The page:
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Supreme Court undermines Trump's immigration strategy

Donald Trump had the option of taking a bipartisan immigration deal two weeks ago that would've given him most of what he wanted. He should've taken it.
TOPSHOT - US President Donald Trump leaves after speaking during the first meeting of the Presidential Advisory Commission on Election Integrity in the...

Two weeks ago, Donald Trump could've had the most important policy victory of his presidency. Most congressional Democrats had endorsed a bipartisan compromise that would have extended DACA protections to Dreamers, while also providing funding for the president's proposed border wall.

Trump turned it down -- along with five other bipartisan compromises on immigration legislation. It seemed obvious to most that the president should've accepted the deal, but he thought he could hold out for a bigger ransom. Asked on Fox News over the weekend about his plans for a wall, for example, Trump added, "The Democrats have actually agreed to that. But I have to get more."

The strategy isn't subtle: the president believes he can effectively hold Dreamers hostage until Democrats agree to fund the border wall and agree to cut legal immigration. With Trump's deadline for scrapping DACA looming, the White House appeared to have all the leverage.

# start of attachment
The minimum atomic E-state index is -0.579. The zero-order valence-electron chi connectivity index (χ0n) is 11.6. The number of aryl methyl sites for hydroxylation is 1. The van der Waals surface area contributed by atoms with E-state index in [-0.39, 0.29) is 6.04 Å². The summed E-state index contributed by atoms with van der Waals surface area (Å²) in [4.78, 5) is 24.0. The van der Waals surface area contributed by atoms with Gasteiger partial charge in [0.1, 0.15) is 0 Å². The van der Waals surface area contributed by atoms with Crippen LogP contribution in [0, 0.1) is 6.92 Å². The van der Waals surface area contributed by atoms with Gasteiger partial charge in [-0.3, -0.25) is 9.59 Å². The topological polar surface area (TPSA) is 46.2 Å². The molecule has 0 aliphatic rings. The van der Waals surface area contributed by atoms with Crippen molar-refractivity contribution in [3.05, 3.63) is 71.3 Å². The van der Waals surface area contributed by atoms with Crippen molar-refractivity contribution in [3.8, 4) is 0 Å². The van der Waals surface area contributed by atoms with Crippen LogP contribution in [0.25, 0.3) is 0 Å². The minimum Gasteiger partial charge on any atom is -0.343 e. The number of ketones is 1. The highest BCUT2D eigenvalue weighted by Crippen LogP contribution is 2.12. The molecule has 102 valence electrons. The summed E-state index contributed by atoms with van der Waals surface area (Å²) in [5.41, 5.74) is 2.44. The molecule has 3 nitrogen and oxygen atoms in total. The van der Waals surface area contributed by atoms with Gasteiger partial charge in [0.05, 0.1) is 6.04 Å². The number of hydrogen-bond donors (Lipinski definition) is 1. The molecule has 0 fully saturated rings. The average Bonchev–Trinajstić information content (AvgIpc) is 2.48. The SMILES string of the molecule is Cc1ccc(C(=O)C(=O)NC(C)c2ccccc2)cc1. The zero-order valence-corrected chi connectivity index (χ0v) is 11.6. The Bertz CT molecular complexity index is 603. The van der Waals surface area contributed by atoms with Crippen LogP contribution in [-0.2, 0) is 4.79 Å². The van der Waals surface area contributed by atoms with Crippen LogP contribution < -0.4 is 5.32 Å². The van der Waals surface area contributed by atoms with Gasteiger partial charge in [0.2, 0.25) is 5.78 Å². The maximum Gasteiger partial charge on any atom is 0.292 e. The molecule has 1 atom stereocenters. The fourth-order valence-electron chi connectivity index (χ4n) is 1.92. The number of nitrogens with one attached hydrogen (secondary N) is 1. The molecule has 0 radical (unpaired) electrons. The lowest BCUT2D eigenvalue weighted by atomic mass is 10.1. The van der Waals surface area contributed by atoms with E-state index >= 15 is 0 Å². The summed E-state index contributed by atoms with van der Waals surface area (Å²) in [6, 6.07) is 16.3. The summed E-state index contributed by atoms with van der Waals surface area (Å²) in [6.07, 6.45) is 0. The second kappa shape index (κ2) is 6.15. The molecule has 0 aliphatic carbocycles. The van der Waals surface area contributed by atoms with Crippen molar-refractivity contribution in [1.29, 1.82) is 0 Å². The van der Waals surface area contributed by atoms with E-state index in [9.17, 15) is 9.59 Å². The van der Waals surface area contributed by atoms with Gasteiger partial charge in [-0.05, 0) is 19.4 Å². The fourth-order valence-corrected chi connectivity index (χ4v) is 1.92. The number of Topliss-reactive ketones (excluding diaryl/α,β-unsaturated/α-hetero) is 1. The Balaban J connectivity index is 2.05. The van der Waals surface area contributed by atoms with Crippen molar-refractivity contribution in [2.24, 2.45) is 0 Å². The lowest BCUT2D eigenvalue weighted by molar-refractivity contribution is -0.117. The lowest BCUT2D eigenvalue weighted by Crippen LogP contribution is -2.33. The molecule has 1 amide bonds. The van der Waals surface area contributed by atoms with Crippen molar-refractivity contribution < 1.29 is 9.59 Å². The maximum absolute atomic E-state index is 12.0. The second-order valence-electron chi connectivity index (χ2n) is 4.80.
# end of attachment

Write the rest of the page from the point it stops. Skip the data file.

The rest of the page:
That leverage has suddenly evaporated.

The U.S. Supreme Court declined Monday to hear the Trump administration's appeal of a federal judge's ruling that requires the government to keep the Deferred Action for Childhood Arrivals program going.Under a lower court order that remains in effect, the Department of Homeland Security must continue to accept applications to renew DACA status from the roughly 700,000 young people, known as Dreamers, who are currently enrolled. The administration's deadline of March 5, when it intended to shut the program down, is now largely meaningless.

This clearly isn't what the White House wanted to hear.

The Supreme Court's inaction doesn't actually resolve the underlying conflict, but it does have a dramatic effect on the calendar. Trump arbitrarily chose the March 5 deadline -- which is just a week away -- at which point his administration was prepared to start deporting these young people, whom the president claims to support.

After Trump rejected six bipartisan compromises, it looked like a game of chicken with high stakes and three possible outcomes (1) the White House would back off its hardline position; (2) Democrats would endorse major cuts to legal immigration; or (3) DACA would die and Dreamers would face a bleak future.

As of this morning, the landscape looks quite different. Lawmakers will continue their efforts to find a bipartisan legislative solution -- a task that's proven all but impossible of late -- but the remedy need not emerge this week.

A federal court ruled last month to extend the existing DACA policy, and the Trump administration will now appeal that decision to the 9th Circuit. (There's a related case out of New York that will now go to the 4th Circuit.)

The result is a legal process that's likely to take several months.